Retail leaders have said shop workers cannot be expected to enforce the mandatory wearing of face coverings, should it be introduced in Northern Ireland.
It comes after Prime Minister Boris Johnson announced face coverings must be worn in all shops in England from July 24.
The Northern Ireland Executive has yet to announce any changes to its policy in shops, but a spokesperson said the matter was being kept "under continuous review".
It is mandatory to wear face coverings on public transport and Infrastructure Minister Nichola Mallon has said it should be extended to include shops.
Retail NI chief executive Glyn Roberts said the policy should be enforced by police if it's to be introduced here.
Mr Roberts said that staff were already coming under pressure as they attempt to enforce social distancing guidelines.
He said Retail NI had received reports of scuffles between customers in shops after rows had broken out due to a lack of social distancing.
There have also been reports that shop staff had received threats for trying to enforce the rules.
"While these may be a small number of incidents and the vast majority comply with the rules, never the less it is important to highlight them," Mr Roberts said.
"We shouldn't forget that shop staff have been working throughout this pandemic to keep people supplied with essential goods and putting their own health at risk."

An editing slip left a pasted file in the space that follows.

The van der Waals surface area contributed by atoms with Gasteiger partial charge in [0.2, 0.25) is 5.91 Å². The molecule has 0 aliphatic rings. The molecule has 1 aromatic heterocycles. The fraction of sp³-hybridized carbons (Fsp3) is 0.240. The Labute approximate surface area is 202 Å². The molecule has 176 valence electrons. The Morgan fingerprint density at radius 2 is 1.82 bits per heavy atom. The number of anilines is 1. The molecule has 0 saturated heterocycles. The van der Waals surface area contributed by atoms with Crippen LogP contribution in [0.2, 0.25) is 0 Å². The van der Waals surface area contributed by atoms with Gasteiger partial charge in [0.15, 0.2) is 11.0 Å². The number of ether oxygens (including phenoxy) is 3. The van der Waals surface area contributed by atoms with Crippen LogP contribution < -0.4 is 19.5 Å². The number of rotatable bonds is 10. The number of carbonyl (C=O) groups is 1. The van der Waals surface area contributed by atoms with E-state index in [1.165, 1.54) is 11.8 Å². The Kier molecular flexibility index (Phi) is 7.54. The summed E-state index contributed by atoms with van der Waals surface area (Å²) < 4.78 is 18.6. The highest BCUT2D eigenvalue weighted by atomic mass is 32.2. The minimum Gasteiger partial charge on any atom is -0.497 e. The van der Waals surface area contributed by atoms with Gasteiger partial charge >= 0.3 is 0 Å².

He said the onus should not be on shop owners and their staff to enforce the rules.
"It would add to an already tense and difficult situation," Mr Roberts said.
“If it is introduced in Northern Ireland, like England, the police should enforce the regulations”
Mr Robers said shopkeepers union Usdaw shared the view that it was "unfair" to put staff in this position.
"It's up to the public to realise the responsibility they have," he said.
The Retail NI chief also called on the Executive to provide clarification around face coverings to allow shop owners the time to prepare.
"We will be led by the science and if it has to be introduced then it does," he said.
"However there will need to be intensive promotional campaigns to update the public to the changes and shops may need to make alterations as a result.
Mr Roberts said the main threat to Northern Ireland businesses remained complacency leading to a second wave of the virus.
He said that Northern Ireland's economy was already up against it and another wave leading to a second lockdown would be a "catastrophic", particularly for the retail and hospitality sectors.
Aodhan Connelly, director of the Northern Ireland Retail Consortium, told the BBC that Northern Ireland is different to England because of a lower infection rate.
"However, it needs to be realised that retailers and our staff aren't there to do the enforcement of it and also we are going to need time to bring it in.
"The priority is always the safety of our staff and the safety of our customers."
An Executive Office spokesperson said that the public would be informed of any changes to the current policy.
“The use of face coverings is now mandatory on public transport, except where an exemption applies. They are also strongly recommended in indoor environments where social distancing may be difficult," the spokesperson said.
“The Executive keeps the issue of face coverings under continuous review and any changes to the advice will be communicated to the public.”